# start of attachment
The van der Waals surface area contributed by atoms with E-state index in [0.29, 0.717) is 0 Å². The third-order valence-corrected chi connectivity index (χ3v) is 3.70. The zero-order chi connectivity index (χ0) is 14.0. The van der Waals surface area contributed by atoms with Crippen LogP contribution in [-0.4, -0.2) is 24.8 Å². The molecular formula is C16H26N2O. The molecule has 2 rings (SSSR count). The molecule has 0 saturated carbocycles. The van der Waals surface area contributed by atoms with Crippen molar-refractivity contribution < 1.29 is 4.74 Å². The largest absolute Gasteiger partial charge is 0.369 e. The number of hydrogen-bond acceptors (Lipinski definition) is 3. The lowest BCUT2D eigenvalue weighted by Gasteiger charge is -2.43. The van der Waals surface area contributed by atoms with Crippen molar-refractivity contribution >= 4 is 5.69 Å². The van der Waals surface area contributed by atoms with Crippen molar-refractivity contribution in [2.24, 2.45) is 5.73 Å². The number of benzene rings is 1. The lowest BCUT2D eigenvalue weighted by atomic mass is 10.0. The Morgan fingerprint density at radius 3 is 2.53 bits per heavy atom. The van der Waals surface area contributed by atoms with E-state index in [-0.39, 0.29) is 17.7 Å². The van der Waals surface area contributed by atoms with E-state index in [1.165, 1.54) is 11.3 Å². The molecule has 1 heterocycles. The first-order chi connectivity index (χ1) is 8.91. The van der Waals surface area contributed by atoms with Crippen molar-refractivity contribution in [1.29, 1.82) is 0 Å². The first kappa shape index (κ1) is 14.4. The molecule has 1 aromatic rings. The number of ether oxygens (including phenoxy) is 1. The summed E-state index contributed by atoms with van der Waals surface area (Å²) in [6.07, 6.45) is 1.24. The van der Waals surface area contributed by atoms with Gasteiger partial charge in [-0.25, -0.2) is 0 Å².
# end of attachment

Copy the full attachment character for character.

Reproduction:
The van der Waals surface area contributed by atoms with E-state index in [0.29, 0.717) is 0 Å². The third-order valence-corrected chi connectivity index (χ3v) is 3.70. The zero-order chi connectivity index (χ0) is 14.0. The van der Waals surface area contributed by atoms with Crippen LogP contribution in [-0.4, -0.2) is 24.8 Å². The molecular formula is C16H26N2O. The molecule has 2 rings (SSSR count). The molecule has 0 saturated carbocycles. The van der Waals surface area contributed by atoms with Crippen molar-refractivity contribution < 1.29 is 4.74 Å². The largest absolute Gasteiger partial charge is 0.369 e. The number of hydrogen-bond acceptors (Lipinski definition) is 3. The lowest BCUT2D eigenvalue weighted by Gasteiger charge is -2.43. The van der Waals surface area contributed by atoms with Crippen molar-refractivity contribution >= 4 is 5.69 Å². The van der Waals surface area contributed by atoms with Crippen molar-refractivity contribution in [2.24, 2.45) is 5.73 Å². The number of benzene rings is 1. The lowest BCUT2D eigenvalue weighted by atomic mass is 10.0. The Morgan fingerprint density at radius 3 is 2.53 bits per heavy atom. The van der Waals surface area contributed by atoms with E-state index in [-0.39, 0.29) is 17.7 Å². The van der Waals surface area contributed by atoms with E-state index in [1.165, 1.54) is 11.3 Å². The molecule has 1 heterocycles. The first-order chi connectivity index (χ1) is 8.91. The van der Waals surface area contributed by atoms with Crippen molar-refractivity contribution in [1.29, 1.82) is 0 Å². The first kappa shape index (κ1) is 14.4. The molecule has 1 aromatic rings. The number of ether oxygens (including phenoxy) is 1. The summed E-state index contributed by atoms with van der Waals surface area (Å²) in [6.07, 6.45) is 1.24. The van der Waals surface area contributed by atoms with Gasteiger partial charge in [-0.25, -0.2) is 0 Å².